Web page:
Each American has a fundamental choice to make.
And how we choose not only determines what kind of people we are.
But what kind of country we will be.
I don’t remember when I learned how to read. But it must have been fairly early.
My maternal grandfather, Giuseppe Pisaturo, used to call me Il Professore. As he raised me over his shoulders to tap my head against the ceiling at 310 Pearl Street in Malden, Massachusetts.
Here he is at Pompeii.
After being called a professor from such an early age, I guess I was destined to
become one. (Which I did. At 26.)
It’s really a simple progression:
Lovers of reading love books.
And lovers of books love libraries.
All along the way, libraries helped me to my goal.
And gave my mind a place to live without restraint.
The one I joined today, the Boston Athenaeum, is only the latest in a long line.
The Malden Public Library, where I went as a boy.
Where my wonderful friend Rebecca, whom I met at Brown University, is now the Children’s Librarian.
The Melrose Public Library, where I pursued my idea of going to college.
The Lauinger at Georgetown.
Where I first encountered the Guardian Weekly.
And Leonard Barden’s chess column.
Which is still going strong!
The Rock at Brown.
Where, in pursuit of my PhD, I had to hunt for obscure articles on John Milton’s Paradise Lost in journals with cryptic initials such as PQ, TSLL and ELH.
And now, I have joined the Boston Athenaeum.
Athenaeums, as the name suggests, were invented to celebrate the intellectual vitality of ancient Athens. It was that most literate Roman emperor, Hadrian, who founded the first Athenaeum in Rome.
(The library at his villa in Tivoli is one of my favorite places on Earth.)
The Boston Athenaeum was the result of the movement that Hadrian started. In part because of this legacy, Boston was given the nickname The Athens of America.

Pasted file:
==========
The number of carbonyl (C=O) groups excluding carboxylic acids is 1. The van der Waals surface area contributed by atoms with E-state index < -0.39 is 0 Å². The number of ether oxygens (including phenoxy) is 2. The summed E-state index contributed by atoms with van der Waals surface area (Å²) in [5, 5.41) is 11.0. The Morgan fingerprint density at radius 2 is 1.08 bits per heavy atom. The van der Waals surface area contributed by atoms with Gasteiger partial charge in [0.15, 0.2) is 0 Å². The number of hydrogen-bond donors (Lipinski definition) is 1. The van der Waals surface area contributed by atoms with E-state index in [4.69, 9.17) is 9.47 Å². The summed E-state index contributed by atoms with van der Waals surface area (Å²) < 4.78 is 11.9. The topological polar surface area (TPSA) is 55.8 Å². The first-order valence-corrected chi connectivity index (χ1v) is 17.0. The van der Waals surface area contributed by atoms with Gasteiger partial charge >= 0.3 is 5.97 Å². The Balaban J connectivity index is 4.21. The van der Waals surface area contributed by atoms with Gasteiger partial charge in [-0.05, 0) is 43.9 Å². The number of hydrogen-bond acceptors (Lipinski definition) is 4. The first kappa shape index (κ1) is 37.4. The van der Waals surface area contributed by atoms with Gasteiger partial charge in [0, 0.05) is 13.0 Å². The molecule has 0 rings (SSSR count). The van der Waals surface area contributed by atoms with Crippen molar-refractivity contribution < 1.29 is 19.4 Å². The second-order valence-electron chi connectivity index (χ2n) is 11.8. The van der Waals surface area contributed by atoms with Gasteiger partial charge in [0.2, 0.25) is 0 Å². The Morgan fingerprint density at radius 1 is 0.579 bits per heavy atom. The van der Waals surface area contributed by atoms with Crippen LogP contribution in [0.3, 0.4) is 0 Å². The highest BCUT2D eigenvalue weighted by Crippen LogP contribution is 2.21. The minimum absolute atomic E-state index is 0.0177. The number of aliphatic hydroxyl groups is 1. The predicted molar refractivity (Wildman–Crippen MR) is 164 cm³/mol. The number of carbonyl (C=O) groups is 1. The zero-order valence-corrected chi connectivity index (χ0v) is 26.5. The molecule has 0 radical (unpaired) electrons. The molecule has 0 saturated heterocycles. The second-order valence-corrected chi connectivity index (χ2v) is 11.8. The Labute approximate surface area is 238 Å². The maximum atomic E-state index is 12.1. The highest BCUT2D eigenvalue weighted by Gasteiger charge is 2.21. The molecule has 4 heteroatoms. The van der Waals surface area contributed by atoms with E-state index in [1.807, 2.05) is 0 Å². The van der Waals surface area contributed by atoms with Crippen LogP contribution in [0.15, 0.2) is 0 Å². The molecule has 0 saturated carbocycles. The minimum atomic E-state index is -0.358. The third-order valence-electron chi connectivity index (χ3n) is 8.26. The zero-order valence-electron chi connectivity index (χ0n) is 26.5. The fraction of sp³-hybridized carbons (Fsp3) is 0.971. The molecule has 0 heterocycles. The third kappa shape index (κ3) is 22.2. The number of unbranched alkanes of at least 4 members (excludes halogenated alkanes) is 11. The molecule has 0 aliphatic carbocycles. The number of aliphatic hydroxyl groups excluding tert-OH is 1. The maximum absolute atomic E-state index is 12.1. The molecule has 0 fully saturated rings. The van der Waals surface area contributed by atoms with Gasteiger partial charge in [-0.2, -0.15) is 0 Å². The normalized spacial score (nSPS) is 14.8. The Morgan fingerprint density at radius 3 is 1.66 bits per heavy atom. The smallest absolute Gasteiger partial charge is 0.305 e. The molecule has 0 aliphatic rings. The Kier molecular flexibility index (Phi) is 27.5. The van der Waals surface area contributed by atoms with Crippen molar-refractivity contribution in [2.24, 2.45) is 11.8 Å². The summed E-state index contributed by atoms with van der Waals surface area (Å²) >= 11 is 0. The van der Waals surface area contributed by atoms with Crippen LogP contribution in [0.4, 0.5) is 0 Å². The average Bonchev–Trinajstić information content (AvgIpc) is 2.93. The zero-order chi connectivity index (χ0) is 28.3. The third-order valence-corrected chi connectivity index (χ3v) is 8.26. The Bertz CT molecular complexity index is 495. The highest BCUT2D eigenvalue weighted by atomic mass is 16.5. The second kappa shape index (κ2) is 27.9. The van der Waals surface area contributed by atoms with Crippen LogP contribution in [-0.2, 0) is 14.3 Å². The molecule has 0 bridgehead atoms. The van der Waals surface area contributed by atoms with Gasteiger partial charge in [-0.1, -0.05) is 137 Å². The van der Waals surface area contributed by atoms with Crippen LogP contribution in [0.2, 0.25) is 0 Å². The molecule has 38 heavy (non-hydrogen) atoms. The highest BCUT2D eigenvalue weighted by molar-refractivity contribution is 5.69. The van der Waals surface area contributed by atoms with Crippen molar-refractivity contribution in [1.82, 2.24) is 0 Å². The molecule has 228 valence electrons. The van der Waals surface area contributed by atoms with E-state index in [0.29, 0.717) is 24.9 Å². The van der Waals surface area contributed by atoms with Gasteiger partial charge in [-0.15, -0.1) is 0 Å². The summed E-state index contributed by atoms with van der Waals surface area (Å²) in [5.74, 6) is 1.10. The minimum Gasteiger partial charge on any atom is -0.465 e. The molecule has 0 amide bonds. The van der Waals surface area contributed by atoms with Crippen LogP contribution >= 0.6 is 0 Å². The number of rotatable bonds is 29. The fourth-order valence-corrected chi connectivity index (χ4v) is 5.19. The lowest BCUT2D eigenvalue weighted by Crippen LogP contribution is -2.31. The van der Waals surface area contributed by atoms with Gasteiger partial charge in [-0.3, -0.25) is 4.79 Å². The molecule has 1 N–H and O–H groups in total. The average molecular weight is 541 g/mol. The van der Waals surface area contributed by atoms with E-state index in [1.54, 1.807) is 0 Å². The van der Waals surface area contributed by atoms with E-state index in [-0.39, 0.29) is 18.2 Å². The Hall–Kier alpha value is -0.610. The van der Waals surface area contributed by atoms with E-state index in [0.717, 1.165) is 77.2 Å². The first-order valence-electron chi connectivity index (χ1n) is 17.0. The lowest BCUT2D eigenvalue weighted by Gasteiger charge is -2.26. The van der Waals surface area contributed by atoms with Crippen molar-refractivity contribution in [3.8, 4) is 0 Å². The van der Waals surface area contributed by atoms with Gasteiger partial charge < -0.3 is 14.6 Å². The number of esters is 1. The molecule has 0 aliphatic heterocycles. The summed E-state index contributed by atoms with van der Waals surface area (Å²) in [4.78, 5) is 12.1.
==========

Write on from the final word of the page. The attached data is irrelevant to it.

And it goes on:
Founded in 1807, the library’s vast collections on the history of Boston and New England document the intimate connection between democratic ideals and the creation of our nation.
It will provide plentiful opportunities for this blog.
And endless hours of delight for me.
It was Milton who provided the conduit between the ancient and modern worlds through which passed the idea of defending freedom of expression.
His Areopagitica (the Areopagus was the hill in ancient Athens where the Greeks held their debates before voting) was written in 1644 to dissuade Parliament from censorship.
It contains one of the greatest tributes ever written to the power of books, and the importance of reading to the preservation of freedom:
For books are not absolutely dead things, but do contain a potency of life in them to be as active as that soul was whose progeny they are; nay, they do preserve as in a vial the purest efficacy and extraction of that living intellect that bred them. I know they are as lively, and as vigorously productive, as those fabulous dragon’s teeth: and being sown up and down, may chance to spring up armed men. And yet, on the other hand, unless wariness be used, as good almost kill a man as kill a good book: who kills a man kills a reasonable creature, God’s image; but he who destroys a good book, kills reason itself, kills the image of God, as it were, in the eye.
Milton’s championing of intellectual freedom greatly influenced men like Benjamin Franklin and Thomas Jefferson, and was vital to the thinking that led to the American Revolution.
And to the spirit of free inquiry that makes democracy possible.
As I sat in the fifth floor Reading Room this morning, I could see the Granary Burying Ground down below. Where patriots like Adams and Revere take their well-deserved rest, in mute tribute to the great idea they founded.
The Sons of Liberty fought for the inalienable rights of all Americans.
Either to veg on the sofa. And binge The Crown on Netflix.
Or to pursue a different course.
I have cast my ballot.